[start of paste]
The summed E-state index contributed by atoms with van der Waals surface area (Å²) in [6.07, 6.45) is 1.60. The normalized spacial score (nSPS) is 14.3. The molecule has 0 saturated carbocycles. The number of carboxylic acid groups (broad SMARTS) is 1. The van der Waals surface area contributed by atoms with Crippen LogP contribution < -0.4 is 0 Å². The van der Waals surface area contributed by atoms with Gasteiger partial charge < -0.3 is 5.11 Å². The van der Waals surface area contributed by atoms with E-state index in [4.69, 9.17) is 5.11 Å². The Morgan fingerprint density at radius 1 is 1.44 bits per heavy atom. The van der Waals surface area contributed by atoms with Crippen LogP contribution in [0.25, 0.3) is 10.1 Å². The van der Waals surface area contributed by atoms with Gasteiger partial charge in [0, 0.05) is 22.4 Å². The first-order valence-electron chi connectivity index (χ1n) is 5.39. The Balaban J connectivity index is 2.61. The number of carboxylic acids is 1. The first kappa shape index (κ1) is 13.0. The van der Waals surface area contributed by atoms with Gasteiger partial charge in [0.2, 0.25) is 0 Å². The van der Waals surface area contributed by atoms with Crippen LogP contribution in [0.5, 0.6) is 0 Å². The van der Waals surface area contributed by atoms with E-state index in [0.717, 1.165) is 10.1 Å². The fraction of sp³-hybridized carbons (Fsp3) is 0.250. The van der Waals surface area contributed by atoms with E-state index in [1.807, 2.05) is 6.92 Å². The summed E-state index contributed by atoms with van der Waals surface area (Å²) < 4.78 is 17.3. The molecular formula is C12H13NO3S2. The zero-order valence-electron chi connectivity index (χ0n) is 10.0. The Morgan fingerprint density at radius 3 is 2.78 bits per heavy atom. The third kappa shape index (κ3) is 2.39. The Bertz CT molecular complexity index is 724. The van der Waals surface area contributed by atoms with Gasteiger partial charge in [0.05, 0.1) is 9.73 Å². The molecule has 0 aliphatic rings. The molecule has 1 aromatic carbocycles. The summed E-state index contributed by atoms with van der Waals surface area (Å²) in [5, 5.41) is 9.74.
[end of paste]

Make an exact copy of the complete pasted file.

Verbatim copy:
The summed E-state index contributed by atoms with van der Waals surface area (Å²) in [6.07, 6.45) is 1.60. The normalized spacial score (nSPS) is 14.3. The molecule has 0 saturated carbocycles. The number of carboxylic acid groups (broad SMARTS) is 1. The van der Waals surface area contributed by atoms with Crippen LogP contribution < -0.4 is 0 Å². The van der Waals surface area contributed by atoms with Gasteiger partial charge < -0.3 is 5.11 Å². The van der Waals surface area contributed by atoms with E-state index in [4.69, 9.17) is 5.11 Å². The Morgan fingerprint density at radius 1 is 1.44 bits per heavy atom. The van der Waals surface area contributed by atoms with Crippen LogP contribution in [0.25, 0.3) is 10.1 Å². The van der Waals surface area contributed by atoms with Gasteiger partial charge in [0, 0.05) is 22.4 Å². The first-order valence-electron chi connectivity index (χ1n) is 5.39. The Balaban J connectivity index is 2.61. The number of carboxylic acids is 1. The first kappa shape index (κ1) is 13.0. The van der Waals surface area contributed by atoms with Gasteiger partial charge in [0.2, 0.25) is 0 Å². The van der Waals surface area contributed by atoms with Crippen LogP contribution in [0.5, 0.6) is 0 Å². The van der Waals surface area contributed by atoms with E-state index in [0.717, 1.165) is 10.1 Å². The fraction of sp³-hybridized carbons (Fsp3) is 0.250. The van der Waals surface area contributed by atoms with E-state index in [1.807, 2.05) is 6.92 Å². The summed E-state index contributed by atoms with van der Waals surface area (Å²) < 4.78 is 17.3. The molecular formula is C12H13NO3S2. The zero-order valence-electron chi connectivity index (χ0n) is 10.0. The Morgan fingerprint density at radius 3 is 2.78 bits per heavy atom. The third kappa shape index (κ3) is 2.39. The Bertz CT molecular complexity index is 724. The van der Waals surface area contributed by atoms with Gasteiger partial charge in [0.05, 0.1) is 9.73 Å². The molecule has 0 aliphatic rings. The molecule has 1 aromatic carbocycles. The summed E-state index contributed by atoms with van der Waals surface area (Å²) in [5, 5.41) is 9.74.